On Location: The Dalston house at the heart of Mike Leigh’s Naked

Despite the widespread gentrification of east London, this quiet street appears much as it did in 1993.

Words and Polaroid

Adam Scovell


London has never seemed so unforgiving a place as it does in Mike’s Leigh’s Naked. Presenting an odyssey through darkened streets of a seemingly never-ending nightmare, the film asks us with very little reassurance to follow the journey of two vile men through this city. The endless nights are broken only by a spattering of cold, lifeless mornings.

Naked shows the connections between violence, misogyny and misanthropy that manifest in different ways through the two men in question: working class and upper-middle class, northern and southern. Their divides are bridged by a series of abusive actions, filmed with uncomfortable relish on Leigh’s part. But London, and in particular the main house of its setting, do suggest some ways to read the nihilism on display.

Naked follows Johnny (played with an almost possessed mania by David Thewlis), a pessimistic wanderer who flees to London after assaulting a woman in Manchester. He makes his way to the house of Louise (Lesley Sharp), an ex also from the north who has settled into a mundane London life. Waiting outside her house, he meets Louise’s flatmate, Sophie (Katrin Cartlidge), who he sleeps with and begins to use to play mind games. Angry and abusive, Johnny wanders alone from the house into the night, meeting a cast of characters who seem to reaffirm his dead world view.

Running in parallel, we meet the equally abusive yuppie, Jeremy (Greg Cruttwell), who assaults several women before descending onto the main house which he is actually the landlord of. Whereas Johnny’s actions are born out of a dangerous frustration, Jeremy’s are born merely out of privilege and sadism.

The house at the centre of the film lies in Dalston, at the intersection of St Mark’s Rise and Downs Park Road. The area is described in the film as a “scrawny, unpretentious” – much to the irony of its current status as a postcard of gentrified east London, offering the usual variety of air-space coffee shops, vegan restaurants and avant-garde music venues. Yet upon visiting the house, the surrounding streets appear to have changed very little since Leigh filmed there.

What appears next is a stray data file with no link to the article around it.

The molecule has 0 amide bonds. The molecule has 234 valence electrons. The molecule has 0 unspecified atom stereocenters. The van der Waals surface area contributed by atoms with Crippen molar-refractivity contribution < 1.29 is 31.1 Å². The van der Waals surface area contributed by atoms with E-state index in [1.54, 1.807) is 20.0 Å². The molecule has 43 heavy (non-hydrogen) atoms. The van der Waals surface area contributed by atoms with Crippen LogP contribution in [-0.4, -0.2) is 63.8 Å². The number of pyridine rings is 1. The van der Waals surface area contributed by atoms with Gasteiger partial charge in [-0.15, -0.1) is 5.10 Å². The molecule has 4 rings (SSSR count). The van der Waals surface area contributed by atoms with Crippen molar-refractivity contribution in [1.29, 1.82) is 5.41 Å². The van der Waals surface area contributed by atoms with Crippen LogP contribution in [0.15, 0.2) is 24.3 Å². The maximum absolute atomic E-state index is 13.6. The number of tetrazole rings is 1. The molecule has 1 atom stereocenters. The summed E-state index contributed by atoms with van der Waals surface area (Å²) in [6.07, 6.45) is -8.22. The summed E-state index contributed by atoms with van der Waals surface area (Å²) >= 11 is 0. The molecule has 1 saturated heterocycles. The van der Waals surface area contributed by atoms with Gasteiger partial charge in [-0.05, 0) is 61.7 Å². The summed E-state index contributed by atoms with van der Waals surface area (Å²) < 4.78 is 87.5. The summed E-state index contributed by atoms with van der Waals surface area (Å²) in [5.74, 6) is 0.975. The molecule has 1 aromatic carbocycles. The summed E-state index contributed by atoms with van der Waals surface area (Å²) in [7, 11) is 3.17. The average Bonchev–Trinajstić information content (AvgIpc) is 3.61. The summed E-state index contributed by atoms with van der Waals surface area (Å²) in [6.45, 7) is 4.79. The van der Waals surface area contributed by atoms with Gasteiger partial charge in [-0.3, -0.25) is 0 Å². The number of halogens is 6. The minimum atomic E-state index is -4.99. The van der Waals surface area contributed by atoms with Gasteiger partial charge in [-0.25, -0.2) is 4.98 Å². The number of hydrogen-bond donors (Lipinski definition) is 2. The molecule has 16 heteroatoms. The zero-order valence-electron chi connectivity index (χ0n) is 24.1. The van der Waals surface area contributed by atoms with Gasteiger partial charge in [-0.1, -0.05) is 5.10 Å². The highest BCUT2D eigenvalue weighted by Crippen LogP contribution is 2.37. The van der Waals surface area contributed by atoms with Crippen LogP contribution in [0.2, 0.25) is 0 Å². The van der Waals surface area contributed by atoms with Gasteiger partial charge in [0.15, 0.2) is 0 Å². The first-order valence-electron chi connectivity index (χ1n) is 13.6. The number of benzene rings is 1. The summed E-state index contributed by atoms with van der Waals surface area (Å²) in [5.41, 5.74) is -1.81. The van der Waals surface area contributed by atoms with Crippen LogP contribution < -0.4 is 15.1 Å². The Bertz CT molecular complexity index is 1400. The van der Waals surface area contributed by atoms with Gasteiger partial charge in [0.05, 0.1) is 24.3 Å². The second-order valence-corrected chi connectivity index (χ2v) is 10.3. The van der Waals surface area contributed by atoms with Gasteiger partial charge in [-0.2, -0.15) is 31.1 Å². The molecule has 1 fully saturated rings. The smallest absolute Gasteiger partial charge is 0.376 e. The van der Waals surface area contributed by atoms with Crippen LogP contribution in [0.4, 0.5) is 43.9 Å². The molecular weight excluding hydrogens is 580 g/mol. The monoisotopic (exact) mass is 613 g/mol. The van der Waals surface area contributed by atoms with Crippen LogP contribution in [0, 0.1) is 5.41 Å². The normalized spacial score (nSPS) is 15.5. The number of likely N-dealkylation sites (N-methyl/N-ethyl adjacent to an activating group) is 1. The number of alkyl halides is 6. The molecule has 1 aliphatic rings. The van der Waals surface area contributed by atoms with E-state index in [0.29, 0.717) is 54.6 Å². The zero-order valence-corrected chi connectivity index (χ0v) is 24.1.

The first image from the film that springs to mind when considering this house is of Sophie, the “wicky, wacky friend” who spends most of the film being physically and mentally abused by the two main leads. In the scene in question, Sophie has finally broken down and is leaving, carrying a small bag of possessions and a large, figurative ‘S’ as if she may possibly forget herself. She’s crying and staggers almost drunkenly down the curving steps of the house as her friends try very little to dissuade her from going.

The reason this scene sticks out so readily is because of how blasé her treatment is, by both the characters and the filmmaker. Even the women of the film, knowing what she has been through, and after briefly trying to remove her attacker from the house, still roll their eyes at Sophie; merely shrugging and wandering back up the stairs. Her departure is treated almost as comical but the road itself is really a hopeless place.

The house and the road come to the fore in Naked’s powerful final scene. After Johnny has had his wounds attended to, received from a beating by a group of thugs the previous evening, he is left on the couch after Louise has reconciled with him and gone to work. Johnny begins to chat up the main tenant, Sandra (Claire Skinner), once again falling into his routine of fatalism and the betrayal of all those around him, especially of himself. But, in what must be the first realisation of his own poisonous nature, he painfully dons his shoes, steals a wad of cash left by Jeremy, and hobbles out of the house. Leigh frames this moment beautifully in a single shot from the doorway, slowly following him down into the middle of the street where he meanders pathetically on to nowhere.

As the scene plays out, it’s apparent that it is the first time Johnny has really been honest with himself and is not performing his classical, end-of-the-world conspiracy monologue. It is also the first time that he seems to understand the destructive elements of his own personality, or perhaps his futile view of the world has simply been confirmed. Either way, whereas he fled the situation he caused in Manchester simply for self-preservation, here his behaviour seems to have progressed, even if only marginally. Johnny knows that he’ll continue to hurt everyone around him if he stays, just as in the previous few days. The trees are barren and dead in Leigh’s shot, having clearly been filmed on an empty winter’s day. The light has a strange, hazy quality as if it’s partly seen from Johnny’s still-dazed perspective. A Polaroid is the perfect format for recapturing this moment even though the trees were still green on my visit.

Considering St Mark’s Rise again, the structure of the road oddly mimics the character arc of the film. Even with their difference of privilege, the abusive nature of the two characters comes from the same masculine place. Just as Downs Park Road is split by the house into St Mark’s Rise heading north and south, Johnny and Jeremy tail off in different directions, especially as the former relishes the idea of dying young and causing destruction for pleasure.

He has no redemption though equally he has no consequences either. Ultimately they were part of the same byway, even if one had the realisation of his own vile character literally beaten into him. When Johnny hobbles into oblivion on Downs Park Road, he’s really doing everyone around him a favour, taking another route alone. It’s as honest a moment as you’ll find in Leigh’s brutal vision of the capital.

Published 7 Oct 2018

Tags: David Thewlis Mike Leigh

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